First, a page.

Queensland, Australia

In January 2011, the area around Toowoomba, a middle-sized town in Queensland, Australia, began to flood.  img_2216The flood quickly tore through the unprepared community and local farmlands before spreading to the city of Brisbane and other areas throughout Queensland.  Thirty-five people lost their lives in the flooding and an estimated 30 billion dollars in damage was done to the area.  Trinity West travelled to Queensland on January 24th.

Due to the time change and length of travel, we arrived in Australia on January 26th, Australia Day.  After being interviewed by local media and experiencing some of the local festivities, we quickly made our way north to Toowoomba where we worked helping farmers clean up flood damage and rebuild fences.  After several days of work there, we travelled to another area which had taken a great deal of damage from the flooding, the small town of Texas. 

img_2817Texas was so named because shortly after Texas in America succeded in winning its war of independence from Mexico, the first settlers to the area in Australia successfully won their own territorial dispute and named the area in reference to the famous conflict in America.  In Texas, we continued clean up and fence building duties, but had other work, such as fixing irrigation systems and laying pipes for wells.  We spent a week working in Texas which concluded with a benefit concert for Blazeaid, in which our own TWCD volunteer Donnie Mortimer actually performed, accompanied on harmonica by another volunteer, Drew Crowson 

The TWCD trip took 13 volunteers to Australia, by far the largest group we've had to date.  We again worked with Blazeaid on this trip, the same group who was such a big help in setting TWCD volunteers up during the trip to Victoria when dealing with the bush fires in 2009.  During the 2 week trip, we saw a great deal of Australia and met a bunch of great people.  More importantly, we got a lot of work done and helped a good number of farmers get back on their feet after this unexpected and devestating flood.



        "It is hard for me to accurately express all that this trip to Australia meant to me and the many things that I learned from it. In general, it was an experience that I will remember forever as extremely difficult, fun, and enlightening. We arrived in Toowoomba after days of hard traveling and began working with various farmers that the organization connected us to. The farmer and his family that my group was assigned to made the biggest impression of the trip for me. We worked with him clearing debris from his fences, tore down the fences that were destroyed, and rebuilt the fence. It was very hard work, but every night we would sit on their porch, have refreshment, and enjoy one another. The family was so grateful for our help. One night we stayed and the farmer’s wife cooked us a typical Australian dinner of roasted lamb. Our group and this family bonded in a very special way and we are still keeping up with on another online. After three days we moved to the small town of Texas to continue with the farmers there. My team did everything from clean debris out under houses, work on irrigation systems, and clear more fences, all in weather reaching the 100s in degrees F. I think possibly, I came away from this trip feeling more refined, touched, and changed than the farmers. It was a huge blessing for me to be able to go and serve."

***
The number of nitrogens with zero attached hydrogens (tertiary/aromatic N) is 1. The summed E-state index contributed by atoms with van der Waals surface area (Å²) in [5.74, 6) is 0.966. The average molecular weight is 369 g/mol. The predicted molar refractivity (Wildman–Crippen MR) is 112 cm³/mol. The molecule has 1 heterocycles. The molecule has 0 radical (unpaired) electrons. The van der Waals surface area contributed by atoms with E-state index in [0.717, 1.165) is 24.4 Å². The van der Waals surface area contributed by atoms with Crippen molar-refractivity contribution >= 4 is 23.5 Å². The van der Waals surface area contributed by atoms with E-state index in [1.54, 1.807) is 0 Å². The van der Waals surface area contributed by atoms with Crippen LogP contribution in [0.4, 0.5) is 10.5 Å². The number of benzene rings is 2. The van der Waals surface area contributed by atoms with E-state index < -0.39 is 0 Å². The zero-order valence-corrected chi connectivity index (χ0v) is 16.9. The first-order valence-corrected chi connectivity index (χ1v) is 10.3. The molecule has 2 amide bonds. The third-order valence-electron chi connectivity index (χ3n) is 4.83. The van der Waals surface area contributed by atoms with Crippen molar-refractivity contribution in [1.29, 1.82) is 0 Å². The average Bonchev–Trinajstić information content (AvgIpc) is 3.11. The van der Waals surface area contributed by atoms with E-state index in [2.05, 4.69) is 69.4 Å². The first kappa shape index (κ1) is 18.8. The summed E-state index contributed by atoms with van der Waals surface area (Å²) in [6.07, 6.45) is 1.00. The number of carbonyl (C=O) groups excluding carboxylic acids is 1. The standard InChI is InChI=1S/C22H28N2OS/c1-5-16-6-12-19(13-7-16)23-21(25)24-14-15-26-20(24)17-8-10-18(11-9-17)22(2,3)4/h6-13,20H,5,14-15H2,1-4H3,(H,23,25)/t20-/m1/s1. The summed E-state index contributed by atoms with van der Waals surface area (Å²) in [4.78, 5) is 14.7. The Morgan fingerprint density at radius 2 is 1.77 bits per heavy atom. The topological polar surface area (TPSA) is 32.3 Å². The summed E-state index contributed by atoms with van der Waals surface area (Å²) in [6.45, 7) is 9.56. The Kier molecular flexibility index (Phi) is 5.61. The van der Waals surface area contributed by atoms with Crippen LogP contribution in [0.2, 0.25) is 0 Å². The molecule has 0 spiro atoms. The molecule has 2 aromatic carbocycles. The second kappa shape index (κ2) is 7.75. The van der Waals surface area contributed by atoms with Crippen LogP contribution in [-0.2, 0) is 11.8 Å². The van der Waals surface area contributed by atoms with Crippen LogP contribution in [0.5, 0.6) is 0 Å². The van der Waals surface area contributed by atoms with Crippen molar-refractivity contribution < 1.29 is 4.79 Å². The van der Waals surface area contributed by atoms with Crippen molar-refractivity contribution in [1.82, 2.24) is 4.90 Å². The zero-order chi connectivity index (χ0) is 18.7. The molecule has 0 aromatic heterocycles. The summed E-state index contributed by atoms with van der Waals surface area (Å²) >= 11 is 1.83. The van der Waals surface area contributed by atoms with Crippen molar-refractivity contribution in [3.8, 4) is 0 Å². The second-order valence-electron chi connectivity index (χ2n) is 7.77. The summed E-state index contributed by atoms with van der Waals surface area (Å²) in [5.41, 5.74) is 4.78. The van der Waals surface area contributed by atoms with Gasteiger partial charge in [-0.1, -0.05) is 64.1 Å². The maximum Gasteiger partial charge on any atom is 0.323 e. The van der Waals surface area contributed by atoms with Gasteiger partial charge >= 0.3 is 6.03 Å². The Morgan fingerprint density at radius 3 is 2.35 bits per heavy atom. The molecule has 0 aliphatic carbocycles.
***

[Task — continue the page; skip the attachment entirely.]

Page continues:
"Our time in Australia was a hurricane of hard work and love in motion.  While on the farms, we learned very quickly that the help rendered had many dimensions.... It felt overwhelming to be there.  Our efforts were often met with immense gratitude and amazement that a group would come so far to do such hard, hot work.  It was amazing to think that a team of four often doubled or tripled a farmer's work staff, that we really did expedite their recovery.  It is also overwhelming to imagine how much work remains for these families.  That's why the other dimensions of our being there were so meaningful.  Many of these families needed hope, momentum forward as they sifted through the enormous losses and the daunting process of recovery.  Many needed to tell their story out loud, to grieve aloud and to hear their own thoughts and reflections as they shared them with us."

        "The trip to Australia feels like a dream.  It's hard to grasp the fact that it was both real and not that long ago as life has a way of making those moments feel strangely distant and dream like already.  It was a whirlwind of a trip...travel, work hard, hard, hard...travel back.  My particular team tore down and rebuilt fences for the first half of our trip and spent the second half of the trip getting an irrigation system up and running as well as clearing debris.  While it was exhausting and, at times, back breaking, I'm not sure I've ever before felt so relevant.  Before I left for the trip I was asking God to show me how I could be relevant for His Kingdom, asking Him specifically for an opportunity to "get my hands dirty".  How quickly and clearly He answered that prayer will forever leave a mark upon my heart."

        "The trip was amazing.  We all pulled together and managed to do a lot of good work in Australia.  Nearly every day was spent working on multiple farms cleaning, fixing, and building things that really needed it, and all for kind and grateful people.  It was a great experience to get to be there and help out, and there really is no better way to see another country than to go there and help people." 


Blazeaid - www.Blazeaid.com